Are you feeling more like your teen’s personal ATM instead of the responsible boundary-setting parent you used to be?
Costs associated with electronic devices and games, brand name clothing, and frequent entertainment expenses can cause you to open your wallet weekly, sometimes daily. You know you should teach your teen that money doesn’t grow on trees, but life is busy, and you don’t know where to begin.
Start by turning these regular withdrawals from the Bank of Mom and Dad into opportunities to teach your teen a few personal finance basics. Here’s how.
Talk budgeting with your teen
The next time your teen attempts to make a withdrawal for entertainment or another expense, ask them, “How much did you budget for that?” While you might receive a side-eye glance in response, don’t miss this opportunity to introduce the concept of budgeting.
A simple way to explain budgeting is to use the 50/30/20 rule. This is where 50% of income goes toward recurring expenses, 30% toward miscellaneous spending, and 20% gets reserved for savings. Before handing over the cash, require them to list their expenses which might include:
- Clothing and accessories (brand name jeans, purses, wallets, etc.)
- Vehicle maintenance and fuel, etc.
- Entertainment (earbuds, movies, concerts, etc.)
- Subscriptions (video games, mobile apps, etc.)
If they have trouble figuring out what to include, encourage them to list the items they’ve purchased over the past 90 days. When your teen sees how much they’ve spent in a short period, they’re more likely to recognize how quickly their expenses add up.
Identify sources of income
Next, ask them how they could earn money to pay for their current expenses. They should add this information to their expense list. Encourage your teen to think outside of a part-time job at a restaurant or grocery store. Some young adults may not be able to take on a part-time job due to the demands of school and extracurricular activities. Other options for income include side jobs for neighbors, a regular allowance, or payment for completing chores at home. This should help your teen to think about where the money could come from to pay for recurring expenses.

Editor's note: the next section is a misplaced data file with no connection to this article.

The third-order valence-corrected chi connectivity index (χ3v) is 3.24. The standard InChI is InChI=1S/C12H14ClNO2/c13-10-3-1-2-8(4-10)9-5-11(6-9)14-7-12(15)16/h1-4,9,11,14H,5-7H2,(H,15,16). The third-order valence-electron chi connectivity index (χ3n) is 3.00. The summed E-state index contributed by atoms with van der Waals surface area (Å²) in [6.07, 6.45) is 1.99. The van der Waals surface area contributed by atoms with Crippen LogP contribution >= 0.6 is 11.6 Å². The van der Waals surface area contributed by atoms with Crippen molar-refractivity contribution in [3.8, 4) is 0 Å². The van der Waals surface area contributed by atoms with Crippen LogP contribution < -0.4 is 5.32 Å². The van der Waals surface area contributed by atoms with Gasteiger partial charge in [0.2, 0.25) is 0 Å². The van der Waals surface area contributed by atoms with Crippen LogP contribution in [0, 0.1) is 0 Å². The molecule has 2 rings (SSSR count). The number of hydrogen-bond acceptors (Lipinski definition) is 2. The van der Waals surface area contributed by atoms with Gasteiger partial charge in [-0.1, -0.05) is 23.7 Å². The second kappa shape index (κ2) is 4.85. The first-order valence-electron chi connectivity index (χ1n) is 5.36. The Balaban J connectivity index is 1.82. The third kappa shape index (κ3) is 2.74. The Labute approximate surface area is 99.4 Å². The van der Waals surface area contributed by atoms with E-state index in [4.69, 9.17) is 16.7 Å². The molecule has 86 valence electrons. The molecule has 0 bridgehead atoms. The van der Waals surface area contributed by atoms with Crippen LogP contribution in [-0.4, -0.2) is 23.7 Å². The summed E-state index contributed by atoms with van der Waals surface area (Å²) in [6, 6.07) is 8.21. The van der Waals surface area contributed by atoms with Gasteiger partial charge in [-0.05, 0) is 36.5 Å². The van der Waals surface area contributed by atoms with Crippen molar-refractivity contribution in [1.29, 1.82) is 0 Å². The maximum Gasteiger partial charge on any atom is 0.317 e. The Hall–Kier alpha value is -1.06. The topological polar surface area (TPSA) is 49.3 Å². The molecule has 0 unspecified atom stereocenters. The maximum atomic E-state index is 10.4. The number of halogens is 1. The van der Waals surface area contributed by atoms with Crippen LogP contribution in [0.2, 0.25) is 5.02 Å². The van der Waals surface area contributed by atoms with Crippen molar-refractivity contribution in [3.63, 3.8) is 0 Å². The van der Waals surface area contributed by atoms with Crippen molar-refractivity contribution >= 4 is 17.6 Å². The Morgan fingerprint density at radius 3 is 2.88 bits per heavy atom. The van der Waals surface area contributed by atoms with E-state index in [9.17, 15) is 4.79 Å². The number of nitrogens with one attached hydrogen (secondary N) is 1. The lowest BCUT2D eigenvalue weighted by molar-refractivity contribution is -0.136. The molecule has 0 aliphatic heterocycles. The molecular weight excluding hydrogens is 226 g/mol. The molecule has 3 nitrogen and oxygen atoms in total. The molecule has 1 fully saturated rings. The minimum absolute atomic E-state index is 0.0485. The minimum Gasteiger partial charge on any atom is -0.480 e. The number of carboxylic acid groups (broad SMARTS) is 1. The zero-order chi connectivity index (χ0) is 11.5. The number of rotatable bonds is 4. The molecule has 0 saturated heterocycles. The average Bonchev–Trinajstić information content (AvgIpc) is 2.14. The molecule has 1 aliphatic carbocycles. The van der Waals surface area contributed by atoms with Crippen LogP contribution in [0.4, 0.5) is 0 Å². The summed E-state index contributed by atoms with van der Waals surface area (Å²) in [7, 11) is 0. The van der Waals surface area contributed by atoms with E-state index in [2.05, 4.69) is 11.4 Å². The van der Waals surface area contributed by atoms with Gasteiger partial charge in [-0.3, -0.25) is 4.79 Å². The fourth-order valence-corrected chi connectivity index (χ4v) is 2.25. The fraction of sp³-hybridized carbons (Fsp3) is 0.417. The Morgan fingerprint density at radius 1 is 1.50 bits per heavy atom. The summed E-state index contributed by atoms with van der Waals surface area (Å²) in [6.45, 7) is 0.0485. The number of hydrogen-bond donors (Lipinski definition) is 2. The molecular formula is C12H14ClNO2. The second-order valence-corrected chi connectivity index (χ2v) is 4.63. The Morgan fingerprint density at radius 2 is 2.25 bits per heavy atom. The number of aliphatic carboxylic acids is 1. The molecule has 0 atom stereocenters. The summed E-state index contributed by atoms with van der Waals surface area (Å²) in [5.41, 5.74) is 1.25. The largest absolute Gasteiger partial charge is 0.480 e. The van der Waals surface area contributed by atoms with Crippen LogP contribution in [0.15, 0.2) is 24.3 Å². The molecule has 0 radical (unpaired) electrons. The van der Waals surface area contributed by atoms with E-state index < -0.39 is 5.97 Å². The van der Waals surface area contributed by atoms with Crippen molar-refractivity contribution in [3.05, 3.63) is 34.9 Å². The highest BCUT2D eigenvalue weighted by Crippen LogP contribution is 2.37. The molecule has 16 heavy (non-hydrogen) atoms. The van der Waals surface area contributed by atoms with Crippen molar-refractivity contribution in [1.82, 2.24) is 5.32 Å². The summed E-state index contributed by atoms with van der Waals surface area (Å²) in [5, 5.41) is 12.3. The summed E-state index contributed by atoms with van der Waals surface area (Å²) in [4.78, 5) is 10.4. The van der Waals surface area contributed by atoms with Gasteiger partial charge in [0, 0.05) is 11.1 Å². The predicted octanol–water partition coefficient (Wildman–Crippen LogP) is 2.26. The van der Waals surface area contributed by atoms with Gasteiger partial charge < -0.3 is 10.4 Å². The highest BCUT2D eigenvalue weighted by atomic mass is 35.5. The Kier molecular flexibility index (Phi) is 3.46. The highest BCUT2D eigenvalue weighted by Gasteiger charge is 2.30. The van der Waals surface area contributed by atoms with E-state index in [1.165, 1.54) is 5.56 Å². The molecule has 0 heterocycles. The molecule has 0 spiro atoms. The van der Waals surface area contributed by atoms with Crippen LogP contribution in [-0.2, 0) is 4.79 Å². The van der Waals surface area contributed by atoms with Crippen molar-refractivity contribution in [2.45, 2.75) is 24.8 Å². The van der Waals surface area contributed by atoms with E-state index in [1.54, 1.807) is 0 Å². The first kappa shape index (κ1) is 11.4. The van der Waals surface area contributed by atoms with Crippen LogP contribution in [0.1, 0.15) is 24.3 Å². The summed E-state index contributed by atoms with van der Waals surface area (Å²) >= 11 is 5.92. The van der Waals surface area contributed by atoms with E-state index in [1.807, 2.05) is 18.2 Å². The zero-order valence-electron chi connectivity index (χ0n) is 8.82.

Help them establish realistic money goals
After you’ve discussed possible sources of income, then you can help your teen establish realistic money goals. Based on their available sources of income, encourage your teen to figure out the kind of lifestyle they can afford. For example, if your teen wants the latest model electric vehicle, they can look at their income and see how long it would take them to save for that particular car.
Establishing realistic money goals might spur them into action to increase their income or adjust their expectations.
Open a youth savings account
Savings accounts can help teens understand the concept of delayed gratification, while also introducing them to compound interest. Talking about money in this way now can get them into a regular savings habit that can last a lifetime. Once they see how they can earn money by saving money, they realize the value of saving versus spending. You might even consider offering to match a percentage of what your teen saves each month as a reward.
You’ll find some banks offer accounts geared toward youth, with features such as a lower minimum opening deposit or a lower or no minimum balance requirement. So, be sure to check out all of your teen’s account options. You can help your teen save for the future and reach their money goals by opening a Show Me Savers Kids Club account at The Bank of Missouri.
Open a checking account with your teen
A checking account helps teens learn how to manage cash flow, while a savings account encourages saving for a specific financial goal. Assuming your teen has an income, they should make withdrawals from their account based on their budget instead of your wallet. Keep an eye on their spending by helping them balance their account each time they make a deposit. Keep in mind, you can be a joint owner of the account with them (and you’ll likely have to be if they are under the age of 18). This can help allow you and your teen to work together managing the account until they get the hang of it.
Be patient, teaching your teen to manage money takes time. Let them make money mistakes in the safety of your home before they go out into the real world where a money misstep can have lasting consequences. And remember, we’ll be here to answer any questions you or your teen have as you both navigate their first checking and savings accounts.